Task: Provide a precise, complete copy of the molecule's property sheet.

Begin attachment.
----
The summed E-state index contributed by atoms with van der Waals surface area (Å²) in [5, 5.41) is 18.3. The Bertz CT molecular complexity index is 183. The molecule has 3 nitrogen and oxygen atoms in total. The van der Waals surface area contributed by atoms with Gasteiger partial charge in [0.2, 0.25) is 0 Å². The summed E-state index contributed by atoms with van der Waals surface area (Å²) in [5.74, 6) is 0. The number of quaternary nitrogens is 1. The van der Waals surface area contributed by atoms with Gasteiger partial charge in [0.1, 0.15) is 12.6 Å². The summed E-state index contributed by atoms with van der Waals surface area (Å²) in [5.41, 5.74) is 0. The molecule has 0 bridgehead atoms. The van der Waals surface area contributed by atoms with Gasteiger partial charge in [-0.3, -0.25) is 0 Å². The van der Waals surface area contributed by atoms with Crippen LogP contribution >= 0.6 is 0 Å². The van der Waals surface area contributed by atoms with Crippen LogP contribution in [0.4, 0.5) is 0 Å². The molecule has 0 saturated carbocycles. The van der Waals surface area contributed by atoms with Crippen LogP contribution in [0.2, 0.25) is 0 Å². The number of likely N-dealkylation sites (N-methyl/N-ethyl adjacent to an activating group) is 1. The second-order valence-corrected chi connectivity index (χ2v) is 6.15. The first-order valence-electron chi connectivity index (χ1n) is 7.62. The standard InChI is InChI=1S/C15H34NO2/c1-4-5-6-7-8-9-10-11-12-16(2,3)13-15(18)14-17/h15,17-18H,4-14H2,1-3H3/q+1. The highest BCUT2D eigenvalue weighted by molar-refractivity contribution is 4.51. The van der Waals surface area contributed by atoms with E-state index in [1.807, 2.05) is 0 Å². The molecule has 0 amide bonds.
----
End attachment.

The summed E-state index contributed by atoms with van der Waals surface area (Å²) in [5, 5.41) is 18.3. The Bertz CT molecular complexity index is 183. The molecule has 3 nitrogen and oxygen atoms in total. The van der Waals surface area contributed by atoms with Gasteiger partial charge in [0.2, 0.25) is 0 Å². The summed E-state index contributed by atoms with van der Waals surface area (Å²) in [5.74, 6) is 0. The number of quaternary nitrogens is 1. The van der Waals surface area contributed by atoms with Gasteiger partial charge in [0.1, 0.15) is 12.6 Å². The summed E-state index contributed by atoms with van der Waals surface area (Å²) in [5.41, 5.74) is 0. The molecule has 0 bridgehead atoms. The van der Waals surface area contributed by atoms with Gasteiger partial charge in [-0.3, -0.25) is 0 Å². The van der Waals surface area contributed by atoms with Crippen LogP contribution >= 0.6 is 0 Å². The van der Waals surface area contributed by atoms with Crippen LogP contribution in [0.4, 0.5) is 0 Å². The molecule has 0 saturated carbocycles. The van der Waals surface area contributed by atoms with Crippen LogP contribution in [0.2, 0.25) is 0 Å². The number of likely N-dealkylation sites (N-methyl/N-ethyl adjacent to an activating group) is 1. The second-order valence-corrected chi connectivity index (χ2v) is 6.15. The first-order valence-electron chi connectivity index (χ1n) is 7.62. The standard InChI is InChI=1S/C15H34NO2/c1-4-5-6-7-8-9-10-11-12-16(2,3)13-15(18)14-17/h15,17-18H,4-14H2,1-3H3/q+1. The highest BCUT2D eigenvalue weighted by molar-refractivity contribution is 4.51. The van der Waals surface area contributed by atoms with E-state index in [1.807, 2.05) is 0 Å². The molecule has 0 amide bonds.